“I first met Twinkle about seven years ago; we studied in the same college. That is also where she met her husband Rishabh. Over the years, I have shot her sister’s wedding and a few other events for their family, it was almost like I was part of their family by this time and that’s why this one is so special to me. This portrait was clicked just before she walked down the aisle and what I love about it is that twinkle (pun intended) and the almost palpable excitement in her eyes. Twinkle has always been one of the sweetest, most gentle people I’ve known and truly made one of the most graceful brides I have had the pleasure of shooting,” confirms Varma.

Follow her work here.

Roma Ganesh

“Megha Kapoor isn’t just one of my most beautiful brides, but also one of my closest friends for the past 15 years. Her royal seven-day wedding was absolutely breathtaking and extremely personal. Her hair and makeup were done by Anurita Chandrappa (another close friend of Roma) who gave her seven extremely unique and different looks which not only made my work a whole lot easier but also made me enjoy shooting every minute of it,” establishes Ganesh.

Follow her work here.

Manvi Gandotra

“I love this image on so many levels—the way the gorgeous bride leads the eye through the frame, the beautiful muted light that’s falling on her and of course the fact that she is wearing her great grandmother’s jewellery. All translates into what I picked as my most memorable bridal portrait of 2017,” Gandotra nods.

Follow her work here.

Chetana Bhat

“This was a destination intimate wedding for the couple in Goa. Since the rituals were done in a Gurudwara, the bride was up and ready early in the morning. Generally, we barely get time to do bridals; here I had a good 45 minutes before we could rush. The light was just perfect and the bride has so much poise and was photogenic. Further, the good thing was that she was herself, and I kept snapping,” illustrates Bhat was a faint smile.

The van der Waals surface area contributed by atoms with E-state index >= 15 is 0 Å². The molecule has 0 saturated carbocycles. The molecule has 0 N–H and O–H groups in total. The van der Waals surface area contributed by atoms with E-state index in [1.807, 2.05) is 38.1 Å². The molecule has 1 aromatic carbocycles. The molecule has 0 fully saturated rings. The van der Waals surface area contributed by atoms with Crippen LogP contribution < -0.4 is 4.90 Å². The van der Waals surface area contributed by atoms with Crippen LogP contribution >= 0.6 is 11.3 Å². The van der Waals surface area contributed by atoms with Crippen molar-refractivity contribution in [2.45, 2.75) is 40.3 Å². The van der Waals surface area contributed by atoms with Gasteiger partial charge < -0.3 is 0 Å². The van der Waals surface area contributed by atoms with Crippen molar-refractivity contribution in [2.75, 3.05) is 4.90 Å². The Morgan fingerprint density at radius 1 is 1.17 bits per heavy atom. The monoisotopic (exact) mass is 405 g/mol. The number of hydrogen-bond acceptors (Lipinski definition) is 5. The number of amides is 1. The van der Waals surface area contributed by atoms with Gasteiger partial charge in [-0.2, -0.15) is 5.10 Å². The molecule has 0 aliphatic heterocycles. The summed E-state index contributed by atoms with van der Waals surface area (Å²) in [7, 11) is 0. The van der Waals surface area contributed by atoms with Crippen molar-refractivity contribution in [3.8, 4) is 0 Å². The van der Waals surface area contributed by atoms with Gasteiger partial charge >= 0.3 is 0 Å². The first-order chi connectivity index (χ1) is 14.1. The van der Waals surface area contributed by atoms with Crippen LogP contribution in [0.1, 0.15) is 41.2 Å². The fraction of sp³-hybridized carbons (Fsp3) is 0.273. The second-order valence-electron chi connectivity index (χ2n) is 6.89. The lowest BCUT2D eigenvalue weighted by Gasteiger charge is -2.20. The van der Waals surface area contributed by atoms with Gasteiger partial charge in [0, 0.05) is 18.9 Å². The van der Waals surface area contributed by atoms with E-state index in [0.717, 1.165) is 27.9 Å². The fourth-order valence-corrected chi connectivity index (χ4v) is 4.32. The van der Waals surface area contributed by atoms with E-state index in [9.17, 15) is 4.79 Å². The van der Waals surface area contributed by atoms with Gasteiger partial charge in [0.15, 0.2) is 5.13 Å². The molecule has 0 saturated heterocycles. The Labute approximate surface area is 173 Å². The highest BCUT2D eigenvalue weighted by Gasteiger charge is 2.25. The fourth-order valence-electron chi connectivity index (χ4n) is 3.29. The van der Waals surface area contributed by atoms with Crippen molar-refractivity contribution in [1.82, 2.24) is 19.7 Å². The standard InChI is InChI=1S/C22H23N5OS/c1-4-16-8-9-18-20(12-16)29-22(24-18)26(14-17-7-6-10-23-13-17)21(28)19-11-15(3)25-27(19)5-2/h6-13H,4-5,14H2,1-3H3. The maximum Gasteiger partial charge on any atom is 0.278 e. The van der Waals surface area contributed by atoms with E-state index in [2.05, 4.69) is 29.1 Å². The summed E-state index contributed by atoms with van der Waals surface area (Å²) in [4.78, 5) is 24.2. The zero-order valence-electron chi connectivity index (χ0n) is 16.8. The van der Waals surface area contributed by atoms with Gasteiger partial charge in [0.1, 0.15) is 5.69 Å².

Follow her work here.

Radhika Pandit

“Priya wanted to win the Miss Universe pageant when she was young, but the universe had other plans for her. Regardless, she got to be one, and get a photo shoot like one. This image is taken one year after she got married. Unfortunately, Priya didn’t get time to take good pictures on her wedding day and hence she decided to relive her wedding day once again just to build fond memories for the future. It’s my favourite image because of the overall feel this image gives. Priya looks calm and content too,” voices Pandit.

Follow her work here.

Anjlika Shekhar

“A bride on her wedding day puts up her best attire, jewellery, shoes, and smile but there is one piece of jewellery without which the Bride looks incomplete and that the Naath or the nose ring. Playing with lights and shadows have always been my favourite thing and creating this look with the bride made it much closer to my heart,” clarifies Shekhar.

Follow her work here.

Sandeep Mohan And Nitin Dangwal